Fraternity rocks chair-ity
By Lindsey Eanet
Passersby at the corner of Ninth Street and Broadway in downtown Columbia this weekend might have noticed a rather unusual display.
On a stage encased in a blue tarp to protect him from the weather, MU senior Phil Oliphant, a member of the Alpha Epsilon Pi fraternity, calmly sat and rocked in a rocking chair.
Members of his fraternity collected donations in cans from community members walking by the stage.
“I got an hour and a half of sleep the first night,” Oliphant said. “So not so much, but while I was sleeping, I had somebody rocking the chair for me, keeping it going because obviously that movement cannot stop.”
Oliphant was the “rocker” chosen to participate in the Rock-A-Thon, Alpha Epsilon Pi’s philanthropy, which benefits the American Cancer Society. The weekend-long drive, which being in 1969, consists of a “rocker,” who is elected by fraternity members, sitting on stage in a rocking chair and rocking for approximately 63 consecutive hours - from 7 a.m. Thursday until around 10:30 p.m. Saturday - while other members collect donations in various locations throughout downtown Columbia.
The Rock-A-Thon is the largest non-corporate contributor to the American Cancer Society. Every two years, the fraternity chooses a different cancer as the focus of its drive, and the proceeds go toward research for that specific cancer. The 2007 proceeds went to ovarian cancer research.Rock-A-Thon Chairman senior Jonathan Levin said he was amazed by the positive response from the community and the MU campus.
“The response has been tremendous,” Levin said. “This event would never be as successful as it is unless the community and campus really rallied around us, and they’ve done a tremendous job this year.”
Oliphant said he was honored to be this year’s “rocker.”“We do an election the semester before every Rock-A-Thon,” Oliphant said. “Any number of juniors or seniors that are well-respected in the house prepare for the election. You give a speech, and you’re voted on by the brotherhood. It’s the biggest honor that I’ve had in my life to hold this position.”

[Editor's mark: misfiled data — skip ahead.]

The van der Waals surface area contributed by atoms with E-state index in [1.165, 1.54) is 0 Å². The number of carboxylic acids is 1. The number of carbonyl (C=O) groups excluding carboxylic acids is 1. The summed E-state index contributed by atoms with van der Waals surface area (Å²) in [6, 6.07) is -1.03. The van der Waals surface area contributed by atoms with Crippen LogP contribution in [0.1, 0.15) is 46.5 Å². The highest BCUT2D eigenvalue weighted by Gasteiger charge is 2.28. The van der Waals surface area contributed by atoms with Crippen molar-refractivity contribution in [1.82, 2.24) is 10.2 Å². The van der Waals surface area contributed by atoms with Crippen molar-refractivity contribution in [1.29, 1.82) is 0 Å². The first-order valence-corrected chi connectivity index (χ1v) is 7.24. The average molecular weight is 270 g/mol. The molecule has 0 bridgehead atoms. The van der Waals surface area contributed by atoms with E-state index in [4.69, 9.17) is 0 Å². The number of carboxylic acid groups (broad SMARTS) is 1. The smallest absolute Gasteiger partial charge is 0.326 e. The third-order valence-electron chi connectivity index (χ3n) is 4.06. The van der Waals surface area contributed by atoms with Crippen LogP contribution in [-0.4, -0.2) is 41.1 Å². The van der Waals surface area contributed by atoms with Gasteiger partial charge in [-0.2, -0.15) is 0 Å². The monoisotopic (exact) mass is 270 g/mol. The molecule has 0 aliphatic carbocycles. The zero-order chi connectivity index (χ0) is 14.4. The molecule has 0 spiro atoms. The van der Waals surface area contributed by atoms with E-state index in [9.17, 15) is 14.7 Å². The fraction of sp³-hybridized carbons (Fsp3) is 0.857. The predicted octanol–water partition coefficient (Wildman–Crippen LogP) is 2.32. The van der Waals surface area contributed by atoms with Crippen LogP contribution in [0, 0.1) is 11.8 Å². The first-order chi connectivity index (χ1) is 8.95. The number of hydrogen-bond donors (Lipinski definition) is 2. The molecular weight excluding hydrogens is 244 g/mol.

This year’s emphasis on ovarian cancer hits home for Oliphant, who is the son of a cancer survivor.“My mom is a breast cancer survivor,” Oliphant said. “So that’s one of the main reasons I’m rocking.
Every year we do Rock-A-Thon, we pick a different cancer to focus on, and this year is ovarian cancer, and women with breast cancer are at a high risk for ovarian cancer, so this is a very important cause for me.”
Although the fraternity is not partnered with other organizations for the philanthropy, members of Phi Mu sorority volunteered their time to collect donations in downtown Columbia.Phi Mu member graduate student Emily Sternberg said Phi Mu became involved with the previous Rock-A-Thon to help her family. Sternberg’s mother died of pancreatic cancer in 2004, and the 2005 Rock-A-Thon proceeds benefited pancreatic cancer research in honor of their family. Sternberg’s brother, an Alpha Epsilon Pi member, rocked at the event.Even people outside the Columbia community came to help with the Rock-A-Thon.
Traveling acoustic guitarist David Evan Parker took the stage Friday to provide background music as a “guest rocker.”“Basically I’m here just to give moral support through acoustic music,” Parker said.
Parker played a 20-minute set on stage and sat in a plush rocking chair next to Oliphant.“Any type of foundation or organization raising money for cancer research or any other good cause is worth putting a little bit of time in for,” Parker said.
At the final countdown event, which took place around 10:30 p.m. Saturday, Levin announced to a wildly enthusiastic crowd that a total of $49,155.71 was raised. Immediately following the event, a donor pledged to contribute the difference needed to make the total $50,000. The total does not include donations from alumni, organizations, sponsors or online donations, which have yet to be tallied.
Alpha Epsilon Pi Philanthropy Director Jordan Rothstein said he was moved by the willingness of the community to contribute to the Rock-A-Thon.“The community response to Rock-A-Thon has been unbelievable because of the fact that we asked people time and time again to donate, and they are always willing to,” Rothstein said. “Even if they just went into a store and gave us a couple of cents, they’ll come back out and give us more. And it’s been unreal.”